Many other areas in South East Asia have a tradition and high use of Coconut Oil and Coconut food products.
Is Traditionally Used Coconut Oil Detrimental to Health?
In a comparison of Pacific peoples using differing amounts of CO, Prior and colleagues (1981) evaluated diets of atoll dwellers in Pukapuka and Tokelau in which coconut is the chief source of energy for both groups. Tokelauans exhibited higher saturated fat intake (63% of energy derived from coconut) than Pukapukans (34% energy derived from coconut) and had higher cholesterol levels. But in spite of this, cardiovascular diseases were uncommon in both groups, with no evidence that higher saturated fat intake, and higher coconut intake provide a harmful effect (Prior, Davidson, Salmond, & Czochanska, 1981).
According to Dr Sridhar Maddela, head of medical sciences at Auckland’s Wellpark College of Natural Therapies, Coconut Oil has been used extensively and traditionally as a cooking oil in the Southern Indian province of Kerala. In this province in particular the traditional and common use of CO has been implicated as a reason for high Coronary Heart Disease (CHD) rates. However a study comparing 16 age and sex matched controls performed in Kerala (Kumar, 1997) to explore this presumed link between coconut oil and heart disease risk found that CO consumption was similar in both groups (with and without CHD). The groups did not differ in fat, saturated fat nor cholesterol consumption, implying no specific role for coconut oil or coconut consumption in this population for CHD risk. It has been further noted (in this population) that the lipid composition of arterial plaques is not altered by either coconut oil or sunflower oil (which is often suggested as a replacement cooking medium) (Palazhy et al., 2012).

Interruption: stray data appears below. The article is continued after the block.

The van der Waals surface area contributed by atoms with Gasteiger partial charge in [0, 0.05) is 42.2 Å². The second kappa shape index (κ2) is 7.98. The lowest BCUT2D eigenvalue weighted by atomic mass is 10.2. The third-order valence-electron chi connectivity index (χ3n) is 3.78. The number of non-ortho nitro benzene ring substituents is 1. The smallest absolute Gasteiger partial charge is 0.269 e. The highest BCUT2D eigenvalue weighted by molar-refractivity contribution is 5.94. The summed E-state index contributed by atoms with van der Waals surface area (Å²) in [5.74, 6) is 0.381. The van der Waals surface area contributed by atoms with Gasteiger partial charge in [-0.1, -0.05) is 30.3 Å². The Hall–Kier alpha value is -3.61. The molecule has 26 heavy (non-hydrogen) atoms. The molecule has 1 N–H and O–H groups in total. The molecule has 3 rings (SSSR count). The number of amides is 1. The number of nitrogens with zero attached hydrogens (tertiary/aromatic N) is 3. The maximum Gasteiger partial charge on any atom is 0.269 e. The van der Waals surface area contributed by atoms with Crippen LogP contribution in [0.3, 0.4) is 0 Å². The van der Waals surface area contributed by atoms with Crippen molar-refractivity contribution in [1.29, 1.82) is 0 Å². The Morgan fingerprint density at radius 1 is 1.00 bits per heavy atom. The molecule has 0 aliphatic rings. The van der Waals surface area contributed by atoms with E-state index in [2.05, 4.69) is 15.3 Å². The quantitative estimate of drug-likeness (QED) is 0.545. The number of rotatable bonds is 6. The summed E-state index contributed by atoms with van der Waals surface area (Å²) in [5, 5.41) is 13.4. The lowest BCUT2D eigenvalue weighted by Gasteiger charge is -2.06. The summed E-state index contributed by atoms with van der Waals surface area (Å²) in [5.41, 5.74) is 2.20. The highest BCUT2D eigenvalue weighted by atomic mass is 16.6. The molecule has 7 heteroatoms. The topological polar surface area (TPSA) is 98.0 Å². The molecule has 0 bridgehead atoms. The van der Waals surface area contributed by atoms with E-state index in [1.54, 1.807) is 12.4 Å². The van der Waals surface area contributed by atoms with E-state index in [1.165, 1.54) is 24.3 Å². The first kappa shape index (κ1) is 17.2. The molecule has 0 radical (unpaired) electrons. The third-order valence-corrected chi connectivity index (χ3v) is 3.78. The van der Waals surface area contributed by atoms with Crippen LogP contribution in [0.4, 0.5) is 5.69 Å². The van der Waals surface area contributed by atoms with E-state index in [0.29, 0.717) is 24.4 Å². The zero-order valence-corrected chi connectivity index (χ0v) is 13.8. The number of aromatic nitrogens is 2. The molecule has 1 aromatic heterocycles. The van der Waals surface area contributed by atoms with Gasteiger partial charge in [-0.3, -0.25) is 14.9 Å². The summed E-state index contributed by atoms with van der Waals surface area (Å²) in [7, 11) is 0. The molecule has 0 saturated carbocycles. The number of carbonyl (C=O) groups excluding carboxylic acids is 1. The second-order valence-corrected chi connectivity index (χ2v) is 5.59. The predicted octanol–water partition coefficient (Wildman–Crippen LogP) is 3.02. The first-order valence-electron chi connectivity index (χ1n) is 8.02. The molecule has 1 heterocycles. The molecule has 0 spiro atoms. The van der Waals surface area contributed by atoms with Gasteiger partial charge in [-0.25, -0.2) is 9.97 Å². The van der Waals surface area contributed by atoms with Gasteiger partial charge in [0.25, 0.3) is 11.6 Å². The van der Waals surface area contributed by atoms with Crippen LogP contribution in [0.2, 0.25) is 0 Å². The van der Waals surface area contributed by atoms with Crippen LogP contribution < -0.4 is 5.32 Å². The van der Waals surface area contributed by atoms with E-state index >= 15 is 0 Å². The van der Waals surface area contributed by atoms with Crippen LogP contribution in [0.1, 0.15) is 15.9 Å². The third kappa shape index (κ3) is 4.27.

Indeed there has been an alarming rise in the prevalence of CHD and Type-2 Diabetes in India attributed in part to the replacement of traditional cooking fats condemned to be atherogenic, with refined vegetable oils—resulting in calls to switch ‘back’ to a combination of different types of fats including the traditional cooking fats like ghee, coconut oil and mustard oil to reduce the risk of CHD and diabetes (Sircar & Kansra, 1998).
A community based longitudinal study in Cebu, Phillipines found a positive, albeit small correlation between CO and HDL cholesterol, with no worseing of HDL-Total Cholesterol ratio or triglycerides (Feranil, Duazo, Kuzawa, & Adair, 2011).